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Context: It has been theorized that aquatic balance training differs from land balance

training. Objective: To compare the effects of balance training in aquatic and

land environments. Design: Between-groups, repeated-measures design. Setting:

Biomechanics laboratory and pool. Participants: 24 healthy subjects randomly

assigned to aquatic (n = 8), land (n = 10), or control (n = 6) groups. Intervention:

Four weeks of balance training. Main Outcome Measures: Balance was measured

(pre, mid, post, follow-up). COP variables: radial area, y range, x range in single

leg (SL), tandem (T), single leg foam (SLF), and tandem form (TF) stance. Results:

A significant condition [1] time interaction for x range was found, with improvements

for SL, SLF, and TF. Radial area improved, with post-test 1.01 ± .23 cm2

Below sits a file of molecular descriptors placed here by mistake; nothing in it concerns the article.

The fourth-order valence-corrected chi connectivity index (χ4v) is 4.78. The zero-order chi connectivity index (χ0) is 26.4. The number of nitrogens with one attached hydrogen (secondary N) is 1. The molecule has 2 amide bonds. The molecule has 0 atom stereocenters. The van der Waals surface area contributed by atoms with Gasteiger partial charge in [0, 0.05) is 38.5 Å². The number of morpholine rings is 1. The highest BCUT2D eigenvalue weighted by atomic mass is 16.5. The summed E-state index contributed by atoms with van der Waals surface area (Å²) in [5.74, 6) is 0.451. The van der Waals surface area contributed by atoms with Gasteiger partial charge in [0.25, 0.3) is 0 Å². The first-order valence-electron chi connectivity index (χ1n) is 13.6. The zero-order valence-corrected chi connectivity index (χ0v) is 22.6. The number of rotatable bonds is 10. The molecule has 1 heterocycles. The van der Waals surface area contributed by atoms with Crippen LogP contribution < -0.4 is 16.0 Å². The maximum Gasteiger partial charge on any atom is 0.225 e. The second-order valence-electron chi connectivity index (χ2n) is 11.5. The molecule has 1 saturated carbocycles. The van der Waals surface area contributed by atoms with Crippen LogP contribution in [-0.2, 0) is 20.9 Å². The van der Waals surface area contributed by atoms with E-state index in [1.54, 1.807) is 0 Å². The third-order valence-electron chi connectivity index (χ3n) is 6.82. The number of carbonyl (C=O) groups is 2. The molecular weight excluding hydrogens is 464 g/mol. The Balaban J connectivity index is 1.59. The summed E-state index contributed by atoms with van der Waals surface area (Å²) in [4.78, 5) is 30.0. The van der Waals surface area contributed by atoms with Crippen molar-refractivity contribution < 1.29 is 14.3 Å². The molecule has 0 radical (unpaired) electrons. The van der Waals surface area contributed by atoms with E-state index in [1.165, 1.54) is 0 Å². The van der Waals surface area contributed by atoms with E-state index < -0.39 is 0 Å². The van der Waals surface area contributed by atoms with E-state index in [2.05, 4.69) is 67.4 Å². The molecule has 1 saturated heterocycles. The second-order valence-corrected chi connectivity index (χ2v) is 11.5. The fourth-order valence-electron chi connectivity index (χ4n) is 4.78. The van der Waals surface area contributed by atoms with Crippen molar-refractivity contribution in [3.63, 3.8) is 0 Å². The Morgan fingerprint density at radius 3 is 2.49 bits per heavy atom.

and follow-up 1.06 ± .18 cm2 significantly lower than pretest 1.18 ± .23 cm2. Y

range significantly improved, with posttest (4.69 ± 1.02 cm2) lower than pretest

(5.89 ± 1.26 cm2). The foam conditions (SLF & TF) were significantly different

from non-foam conditions (SL & T) for all variables. Conclusions: Results of this

study show that balance training can effectively be performed in both land and

aquatic environments.

Published Citation

Roth, A., Miller, M., Ricard, M., Ritenour, D., & Chapman, B. (2006). Comparisons of static and dynamic balance following training in aquatic and land environments. Journal of Sport Rehabilitation, 15(4), 299-311.